The Supreme Court rejected the second approach, and held, for three reasons, that “principal place of business” refers to the place “where a corporation’s officers direct, control and coordinate the corporation’s activities”. It further held that this place is normally the corporation’s “headquarters”. The first reason the Supreme Court offered is that the word “place” used in the statute is used in “singular” indicating that a court is required to pick out the “main” or “predominant” place. Further, the words “the State where” precede “place”, indicating that the place is within a State, and not the State itself. This tends to militate against a business activity test, which finds, for example, that a State is itself the principal place of business on account of a large percentage of revenue being generated there. While this is an interesting point, it is submitted that it is not conclusive, because the correct application of a business activity test does not necessarily lead to a finding that a “State” is itself the place of business – it means, rather, that the place of business of a corporation in the State in which it has substantial business activity is “the” place of business of the corporation as a whole.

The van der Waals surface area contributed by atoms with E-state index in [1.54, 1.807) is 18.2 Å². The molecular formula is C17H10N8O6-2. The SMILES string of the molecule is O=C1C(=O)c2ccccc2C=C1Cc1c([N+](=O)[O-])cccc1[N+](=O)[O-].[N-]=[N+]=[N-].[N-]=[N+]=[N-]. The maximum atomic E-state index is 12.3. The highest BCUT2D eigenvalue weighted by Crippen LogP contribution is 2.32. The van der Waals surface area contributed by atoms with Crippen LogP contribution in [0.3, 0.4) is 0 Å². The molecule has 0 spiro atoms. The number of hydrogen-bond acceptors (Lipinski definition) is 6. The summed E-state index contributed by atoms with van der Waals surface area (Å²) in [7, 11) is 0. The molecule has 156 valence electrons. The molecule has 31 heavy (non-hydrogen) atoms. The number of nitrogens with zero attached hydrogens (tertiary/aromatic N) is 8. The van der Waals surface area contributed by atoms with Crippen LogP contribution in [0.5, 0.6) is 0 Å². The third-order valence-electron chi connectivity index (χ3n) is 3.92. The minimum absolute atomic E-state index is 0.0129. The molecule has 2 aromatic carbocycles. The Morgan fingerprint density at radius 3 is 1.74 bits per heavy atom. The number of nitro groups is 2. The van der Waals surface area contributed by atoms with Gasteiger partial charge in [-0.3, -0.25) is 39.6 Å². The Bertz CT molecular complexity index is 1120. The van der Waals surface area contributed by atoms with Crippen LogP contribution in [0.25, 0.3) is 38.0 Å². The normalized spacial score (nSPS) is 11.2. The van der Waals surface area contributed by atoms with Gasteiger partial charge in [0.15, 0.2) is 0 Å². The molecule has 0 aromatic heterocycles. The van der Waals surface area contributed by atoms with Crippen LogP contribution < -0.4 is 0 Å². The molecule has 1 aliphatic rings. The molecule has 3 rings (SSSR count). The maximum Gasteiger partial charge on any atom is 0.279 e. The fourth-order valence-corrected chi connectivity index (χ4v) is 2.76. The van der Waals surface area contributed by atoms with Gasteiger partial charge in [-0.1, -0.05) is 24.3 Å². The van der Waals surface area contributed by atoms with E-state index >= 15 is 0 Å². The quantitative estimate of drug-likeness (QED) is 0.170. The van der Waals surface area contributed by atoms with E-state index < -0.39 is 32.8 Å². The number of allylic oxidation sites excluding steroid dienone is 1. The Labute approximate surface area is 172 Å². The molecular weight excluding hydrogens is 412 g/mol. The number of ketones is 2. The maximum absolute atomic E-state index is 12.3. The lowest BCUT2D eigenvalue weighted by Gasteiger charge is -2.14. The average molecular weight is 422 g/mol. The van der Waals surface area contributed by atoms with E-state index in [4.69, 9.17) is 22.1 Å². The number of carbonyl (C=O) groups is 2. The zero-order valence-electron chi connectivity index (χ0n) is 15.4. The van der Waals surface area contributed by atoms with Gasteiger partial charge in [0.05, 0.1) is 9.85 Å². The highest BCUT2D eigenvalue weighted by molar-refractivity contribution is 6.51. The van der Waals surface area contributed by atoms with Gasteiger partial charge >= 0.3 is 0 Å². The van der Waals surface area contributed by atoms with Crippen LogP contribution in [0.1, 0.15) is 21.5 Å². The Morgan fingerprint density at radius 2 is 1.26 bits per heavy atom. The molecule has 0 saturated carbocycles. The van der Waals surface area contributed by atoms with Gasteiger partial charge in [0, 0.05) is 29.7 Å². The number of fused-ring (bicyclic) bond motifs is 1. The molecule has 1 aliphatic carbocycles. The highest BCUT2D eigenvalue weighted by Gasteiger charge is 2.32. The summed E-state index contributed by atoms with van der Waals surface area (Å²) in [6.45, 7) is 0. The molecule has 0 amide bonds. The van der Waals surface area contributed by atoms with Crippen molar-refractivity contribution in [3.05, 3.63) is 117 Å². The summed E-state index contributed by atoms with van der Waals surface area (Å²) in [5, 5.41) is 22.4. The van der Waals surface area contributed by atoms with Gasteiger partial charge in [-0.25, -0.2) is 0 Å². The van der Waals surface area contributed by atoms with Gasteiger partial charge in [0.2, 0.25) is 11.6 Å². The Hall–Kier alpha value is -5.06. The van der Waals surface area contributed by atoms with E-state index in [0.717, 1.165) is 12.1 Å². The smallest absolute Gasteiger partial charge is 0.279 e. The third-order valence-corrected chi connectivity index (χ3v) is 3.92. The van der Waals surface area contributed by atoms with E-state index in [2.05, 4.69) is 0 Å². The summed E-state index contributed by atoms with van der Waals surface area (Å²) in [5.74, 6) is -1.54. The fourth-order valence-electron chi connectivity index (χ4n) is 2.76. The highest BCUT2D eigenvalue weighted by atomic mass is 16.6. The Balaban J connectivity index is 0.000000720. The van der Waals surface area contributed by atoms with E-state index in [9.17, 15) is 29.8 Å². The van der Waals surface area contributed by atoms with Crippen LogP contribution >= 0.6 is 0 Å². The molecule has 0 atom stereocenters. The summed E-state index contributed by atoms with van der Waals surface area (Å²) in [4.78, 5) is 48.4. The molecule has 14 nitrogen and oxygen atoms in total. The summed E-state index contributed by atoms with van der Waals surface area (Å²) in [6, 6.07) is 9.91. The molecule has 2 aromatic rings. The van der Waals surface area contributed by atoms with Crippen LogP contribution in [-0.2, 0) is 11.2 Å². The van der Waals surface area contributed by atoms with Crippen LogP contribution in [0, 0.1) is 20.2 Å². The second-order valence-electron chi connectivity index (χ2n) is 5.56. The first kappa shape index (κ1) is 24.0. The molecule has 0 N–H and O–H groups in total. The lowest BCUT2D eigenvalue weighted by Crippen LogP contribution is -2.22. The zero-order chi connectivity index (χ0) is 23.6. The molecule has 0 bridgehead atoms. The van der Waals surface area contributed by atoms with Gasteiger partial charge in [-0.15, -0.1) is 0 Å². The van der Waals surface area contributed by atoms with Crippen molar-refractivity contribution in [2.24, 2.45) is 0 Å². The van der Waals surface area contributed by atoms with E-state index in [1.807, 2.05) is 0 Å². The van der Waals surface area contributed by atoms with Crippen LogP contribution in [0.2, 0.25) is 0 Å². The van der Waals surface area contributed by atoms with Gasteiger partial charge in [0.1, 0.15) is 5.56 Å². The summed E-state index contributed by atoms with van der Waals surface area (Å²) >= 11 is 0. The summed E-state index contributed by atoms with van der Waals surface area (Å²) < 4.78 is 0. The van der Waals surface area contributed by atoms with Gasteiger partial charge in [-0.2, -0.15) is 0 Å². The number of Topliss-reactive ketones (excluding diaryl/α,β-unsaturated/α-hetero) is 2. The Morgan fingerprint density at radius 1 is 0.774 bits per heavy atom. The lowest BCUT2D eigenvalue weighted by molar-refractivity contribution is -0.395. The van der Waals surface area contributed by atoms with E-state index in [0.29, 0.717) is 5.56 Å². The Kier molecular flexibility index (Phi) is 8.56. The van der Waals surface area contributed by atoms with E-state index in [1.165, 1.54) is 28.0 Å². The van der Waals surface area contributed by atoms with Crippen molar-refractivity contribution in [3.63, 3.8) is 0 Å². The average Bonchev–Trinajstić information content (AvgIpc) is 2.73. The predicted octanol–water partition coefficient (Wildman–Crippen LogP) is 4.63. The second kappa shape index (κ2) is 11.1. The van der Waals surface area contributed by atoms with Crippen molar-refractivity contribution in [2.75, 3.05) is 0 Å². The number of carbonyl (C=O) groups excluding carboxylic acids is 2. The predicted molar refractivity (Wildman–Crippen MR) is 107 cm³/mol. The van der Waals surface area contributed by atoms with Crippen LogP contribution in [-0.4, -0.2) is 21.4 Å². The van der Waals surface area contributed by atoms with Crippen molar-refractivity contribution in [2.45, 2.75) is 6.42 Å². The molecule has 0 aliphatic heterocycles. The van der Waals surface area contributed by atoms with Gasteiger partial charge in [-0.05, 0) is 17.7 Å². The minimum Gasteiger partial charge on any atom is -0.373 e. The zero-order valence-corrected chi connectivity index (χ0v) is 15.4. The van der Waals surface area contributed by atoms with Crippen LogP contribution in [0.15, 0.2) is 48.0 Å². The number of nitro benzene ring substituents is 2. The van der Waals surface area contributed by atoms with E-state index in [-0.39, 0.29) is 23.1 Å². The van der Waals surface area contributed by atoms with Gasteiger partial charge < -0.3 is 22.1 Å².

Secondly, the Court refers to “administrative simplicity” as a major virtue in a jurisdictional statute, and to the fact that complex jurisdictional provisions consume time and money. While these concerns are valid, it is submitted that they are of limited relevance in what is essentially a limited question before the court – what did the legislature intend by the words “principal place of business”? Thirdly, the court referred to legislative history to support the proposition that the legislature intended a “simple” rule by the expression “principal place of business”. Again, this is not entirely convincing for the court appears to have used a very broad conception of legislative history – to refer to the object of the legislature, rather than ascertain what it meant by the expression in question.

In sum, the Court may have arrived at the correct conclusion by virtue of the first reason it offered for it. It remains to be seen whether this is likely to influence more general conceptions of “principal place of business”, especially in other jurisdictions.